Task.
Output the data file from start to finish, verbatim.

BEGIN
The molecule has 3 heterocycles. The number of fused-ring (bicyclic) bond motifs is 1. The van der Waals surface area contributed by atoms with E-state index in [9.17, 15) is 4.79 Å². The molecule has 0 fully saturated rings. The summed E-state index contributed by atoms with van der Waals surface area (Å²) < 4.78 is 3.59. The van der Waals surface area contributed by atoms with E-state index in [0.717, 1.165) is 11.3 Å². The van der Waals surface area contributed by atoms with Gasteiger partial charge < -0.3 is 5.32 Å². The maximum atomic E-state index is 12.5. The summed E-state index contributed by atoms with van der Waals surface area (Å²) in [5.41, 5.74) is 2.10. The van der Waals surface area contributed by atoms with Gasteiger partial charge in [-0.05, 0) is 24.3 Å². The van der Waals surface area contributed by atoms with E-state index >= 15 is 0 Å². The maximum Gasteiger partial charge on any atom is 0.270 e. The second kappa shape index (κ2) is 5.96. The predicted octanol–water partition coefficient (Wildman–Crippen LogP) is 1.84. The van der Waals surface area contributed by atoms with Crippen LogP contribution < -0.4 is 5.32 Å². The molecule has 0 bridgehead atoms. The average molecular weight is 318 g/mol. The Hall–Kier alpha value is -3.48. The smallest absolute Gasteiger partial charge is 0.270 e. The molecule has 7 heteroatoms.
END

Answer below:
The molecule has 3 heterocycles. The number of fused-ring (bicyclic) bond motifs is 1. The van der Waals surface area contributed by atoms with E-state index in [9.17, 15) is 4.79 Å². The molecule has 0 fully saturated rings. The summed E-state index contributed by atoms with van der Waals surface area (Å²) < 4.78 is 3.59. The van der Waals surface area contributed by atoms with E-state index in [0.717, 1.165) is 11.3 Å². The van der Waals surface area contributed by atoms with Gasteiger partial charge < -0.3 is 5.32 Å². The maximum atomic E-state index is 12.5. The summed E-state index contributed by atoms with van der Waals surface area (Å²) in [5.41, 5.74) is 2.10. The van der Waals surface area contributed by atoms with Gasteiger partial charge in [-0.05, 0) is 24.3 Å². The van der Waals surface area contributed by atoms with E-state index >= 15 is 0 Å². The maximum Gasteiger partial charge on any atom is 0.270 e. The second kappa shape index (κ2) is 5.96. The predicted octanol–water partition coefficient (Wildman–Crippen LogP) is 1.84. The van der Waals surface area contributed by atoms with Crippen LogP contribution < -0.4 is 5.32 Å². The molecule has 0 bridgehead atoms. The average molecular weight is 318 g/mol. The Hall–Kier alpha value is -3.48. The smallest absolute Gasteiger partial charge is 0.270 e. The molecule has 7 heteroatoms.